Long before we had kids, my wife and I talked about our collective responsibilities when we did have kids. She was in the beginning stages of an accounting career, and I was doing the same in the hopes of a teaching/writing career. Her ambitions were in a field that we knew were going to require very long hours, and mine allowed me the freedom to be home more with the kids that we didn't have yet, so we agreed that if it was at all possible, I would stay home. Well, we did have kids, two beautiful little girls and when my first was born I was an adjunct english instructor at a local university so my limited hours allowed for part-time daycare and I had my first taste of being a stay at home dad. But then I became a full time instructor, and we had our second child and daycare expense grew. It got to the point where it felt like I was working to pay daycare, and you add in all the other little stresses like getting the up in the morning so I could drive forty-five minutes to an eight a.m. class. The straw came in the form of news that my wife's job was relocating to the city and neither of us liked the idea of me being forty-five minutes away and her being an hour away by train in case anything happened to the girls in daycare. So, four years after my first daughter was born, I became a full-time stay at home dad.
This blog will chronicle the mistakes I have made and will make along with the experiences I have had and will have with my girls, my wife, and all the people who have opinions on our choice and my parenting ability. Here is one example of the latter that was one of the reasons I have been wanting to write this blog for a long time.
My oldest was only six months old and I was still able to keep her in the car seat through a whole trip to Target. We walked around the store and I have to admit I enjoyed all the attention of the various women who would smile and coo at her, because of course she is as cute and wonderful as they all said she was. I felt like I was doing it right. I felt like a dad who had it together and all these moms were telling me "good job" and "way to go". So we get in line to check out and lady walks by and grabs my daughter's foot and says "Is daddy watching you today sweetie, is daddy a good babysitter".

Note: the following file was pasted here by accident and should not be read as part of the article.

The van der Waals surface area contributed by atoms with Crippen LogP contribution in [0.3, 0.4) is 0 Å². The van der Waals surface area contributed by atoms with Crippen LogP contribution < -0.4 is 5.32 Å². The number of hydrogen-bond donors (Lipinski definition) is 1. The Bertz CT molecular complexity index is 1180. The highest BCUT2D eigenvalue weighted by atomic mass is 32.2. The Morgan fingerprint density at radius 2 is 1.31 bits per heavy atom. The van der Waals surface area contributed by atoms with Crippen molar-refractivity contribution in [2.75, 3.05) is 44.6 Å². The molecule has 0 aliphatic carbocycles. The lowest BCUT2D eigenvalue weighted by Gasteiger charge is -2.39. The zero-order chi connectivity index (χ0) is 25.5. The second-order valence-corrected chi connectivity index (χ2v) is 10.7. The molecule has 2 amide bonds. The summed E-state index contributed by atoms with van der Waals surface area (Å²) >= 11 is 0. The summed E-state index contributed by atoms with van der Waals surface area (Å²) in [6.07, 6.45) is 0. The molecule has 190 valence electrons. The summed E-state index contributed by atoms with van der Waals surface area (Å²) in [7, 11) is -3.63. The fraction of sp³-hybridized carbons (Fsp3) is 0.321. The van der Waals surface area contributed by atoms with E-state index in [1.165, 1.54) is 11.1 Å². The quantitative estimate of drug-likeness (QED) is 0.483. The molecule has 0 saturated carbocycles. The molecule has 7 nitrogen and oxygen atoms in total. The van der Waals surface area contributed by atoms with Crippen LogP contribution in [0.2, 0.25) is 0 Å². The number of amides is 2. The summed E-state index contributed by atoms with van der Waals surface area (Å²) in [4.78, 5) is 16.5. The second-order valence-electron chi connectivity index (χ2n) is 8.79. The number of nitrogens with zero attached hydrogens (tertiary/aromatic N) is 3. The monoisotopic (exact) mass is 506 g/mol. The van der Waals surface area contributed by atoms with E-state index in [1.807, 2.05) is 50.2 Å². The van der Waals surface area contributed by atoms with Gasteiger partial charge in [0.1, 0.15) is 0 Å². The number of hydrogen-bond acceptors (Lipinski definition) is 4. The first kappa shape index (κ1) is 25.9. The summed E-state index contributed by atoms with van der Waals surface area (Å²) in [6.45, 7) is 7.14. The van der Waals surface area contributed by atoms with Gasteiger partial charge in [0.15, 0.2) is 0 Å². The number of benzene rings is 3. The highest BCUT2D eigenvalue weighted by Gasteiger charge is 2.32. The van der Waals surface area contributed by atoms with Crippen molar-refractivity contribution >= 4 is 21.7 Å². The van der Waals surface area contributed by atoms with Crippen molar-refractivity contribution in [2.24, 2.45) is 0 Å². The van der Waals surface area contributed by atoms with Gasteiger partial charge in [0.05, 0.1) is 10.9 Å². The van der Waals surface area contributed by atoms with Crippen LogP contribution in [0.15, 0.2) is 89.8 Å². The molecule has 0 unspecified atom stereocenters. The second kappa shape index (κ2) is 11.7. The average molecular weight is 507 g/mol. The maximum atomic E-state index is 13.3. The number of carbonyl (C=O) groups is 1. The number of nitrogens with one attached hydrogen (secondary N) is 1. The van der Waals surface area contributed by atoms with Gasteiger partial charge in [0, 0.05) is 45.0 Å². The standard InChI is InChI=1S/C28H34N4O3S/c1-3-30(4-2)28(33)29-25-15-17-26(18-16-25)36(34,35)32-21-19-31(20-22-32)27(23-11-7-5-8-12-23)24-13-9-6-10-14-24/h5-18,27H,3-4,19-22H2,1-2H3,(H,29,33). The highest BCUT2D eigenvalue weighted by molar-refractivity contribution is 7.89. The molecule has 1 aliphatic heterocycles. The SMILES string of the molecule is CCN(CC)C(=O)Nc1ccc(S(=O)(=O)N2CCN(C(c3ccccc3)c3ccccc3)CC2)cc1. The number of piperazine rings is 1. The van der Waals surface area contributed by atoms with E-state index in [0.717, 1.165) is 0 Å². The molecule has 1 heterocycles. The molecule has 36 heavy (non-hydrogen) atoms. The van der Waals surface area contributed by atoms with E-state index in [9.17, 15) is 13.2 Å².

Okay, I was slightly offended. When a woman walks her baby through a Target at 11 a.m. on a Friday, does anyone ask the baby if her mommy is "watching her", or call her mom a babysitter? No. But that is not all. I put my things on the belt and swipe my card and the cashier who happens to be a woman in her fifties grabs my daughter's foot again. The second uninvited touch to the most precious person in the world to me threw me a little so I almost didn't notice the offense in her question, which was directed at me. "What a cute baby, do you have a blanket in the car?"
Now I was more than slightly offended. Keep your opinions about how I dress my daughter and keep her warm on a seventy degree day to yourself. Okay it was closer to fifty-five that day and she was a little cold and, yes it was a rookie dad mistake, but still, keep your opinions to yourself and don't assume that I am a second rate parent because of my sex.
I realize that I may sound a little bit like some of the nimrods in the world who cry reverse racism or reverse sexism and believe me--I know that I will always have a lot to learn when it comes to parenting. But the reality is that stay at home parenting is the proud domain of women (rightfully so, I admit that there are many things that my wife still does better than me despite her full time job) I just would like to not feel so alien in all the places that stay at home parents take their kids when everyone else is working.